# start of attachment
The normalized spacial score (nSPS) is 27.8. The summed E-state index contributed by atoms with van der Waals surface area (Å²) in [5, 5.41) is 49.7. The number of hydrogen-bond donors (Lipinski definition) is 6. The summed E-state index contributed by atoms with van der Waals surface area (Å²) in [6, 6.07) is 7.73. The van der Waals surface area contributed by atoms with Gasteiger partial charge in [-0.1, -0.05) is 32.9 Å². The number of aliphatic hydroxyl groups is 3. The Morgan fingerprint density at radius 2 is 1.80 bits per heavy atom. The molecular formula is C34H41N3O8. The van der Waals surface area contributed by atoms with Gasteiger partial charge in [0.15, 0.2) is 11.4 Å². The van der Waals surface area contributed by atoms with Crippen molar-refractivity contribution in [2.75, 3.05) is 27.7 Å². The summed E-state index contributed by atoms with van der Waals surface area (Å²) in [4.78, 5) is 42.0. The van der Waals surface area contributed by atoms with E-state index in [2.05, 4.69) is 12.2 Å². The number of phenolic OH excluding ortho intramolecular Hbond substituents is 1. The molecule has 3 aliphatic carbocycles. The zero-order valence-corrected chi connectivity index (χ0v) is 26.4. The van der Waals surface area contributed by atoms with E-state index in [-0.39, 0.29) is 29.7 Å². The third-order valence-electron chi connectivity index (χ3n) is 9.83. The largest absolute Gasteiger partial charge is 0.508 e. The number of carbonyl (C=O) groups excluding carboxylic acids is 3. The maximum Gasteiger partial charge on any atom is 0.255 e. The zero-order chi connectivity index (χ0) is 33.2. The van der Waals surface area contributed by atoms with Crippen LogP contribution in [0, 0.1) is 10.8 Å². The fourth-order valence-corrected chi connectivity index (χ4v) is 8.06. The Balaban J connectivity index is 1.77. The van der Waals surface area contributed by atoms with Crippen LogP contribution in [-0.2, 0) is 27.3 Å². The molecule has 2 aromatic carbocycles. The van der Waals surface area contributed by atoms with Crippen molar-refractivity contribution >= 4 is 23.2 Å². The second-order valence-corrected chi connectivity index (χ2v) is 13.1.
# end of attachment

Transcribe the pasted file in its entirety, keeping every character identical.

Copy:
The normalized spacial score (nSPS) is 27.8. The summed E-state index contributed by atoms with van der Waals surface area (Å²) in [5, 5.41) is 49.7. The number of hydrogen-bond donors (Lipinski definition) is 6. The summed E-state index contributed by atoms with van der Waals surface area (Å²) in [6, 6.07) is 7.73. The van der Waals surface area contributed by atoms with Gasteiger partial charge in [-0.1, -0.05) is 32.9 Å². The number of aliphatic hydroxyl groups is 3. The Morgan fingerprint density at radius 2 is 1.80 bits per heavy atom. The molecular formula is C34H41N3O8. The van der Waals surface area contributed by atoms with Gasteiger partial charge in [0.15, 0.2) is 11.4 Å². The van der Waals surface area contributed by atoms with Crippen molar-refractivity contribution in [2.75, 3.05) is 27.7 Å². The summed E-state index contributed by atoms with van der Waals surface area (Å²) in [4.78, 5) is 42.0. The van der Waals surface area contributed by atoms with E-state index in [2.05, 4.69) is 12.2 Å². The number of phenolic OH excluding ortho intramolecular Hbond substituents is 1. The molecule has 3 aliphatic carbocycles. The zero-order valence-corrected chi connectivity index (χ0v) is 26.4. The van der Waals surface area contributed by atoms with E-state index in [-0.39, 0.29) is 29.7 Å². The third-order valence-electron chi connectivity index (χ3n) is 9.83. The largest absolute Gasteiger partial charge is 0.508 e. The number of carbonyl (C=O) groups excluding carboxylic acids is 3. The maximum Gasteiger partial charge on any atom is 0.255 e. The zero-order chi connectivity index (χ0) is 33.2. The van der Waals surface area contributed by atoms with Crippen LogP contribution in [0, 0.1) is 10.8 Å². The fourth-order valence-corrected chi connectivity index (χ4v) is 8.06. The Balaban J connectivity index is 1.77. The van der Waals surface area contributed by atoms with Crippen LogP contribution in [-0.2, 0) is 27.3 Å². The molecule has 2 aromatic carbocycles. The van der Waals surface area contributed by atoms with Crippen molar-refractivity contribution >= 4 is 23.2 Å². The second-order valence-corrected chi connectivity index (χ2v) is 13.1.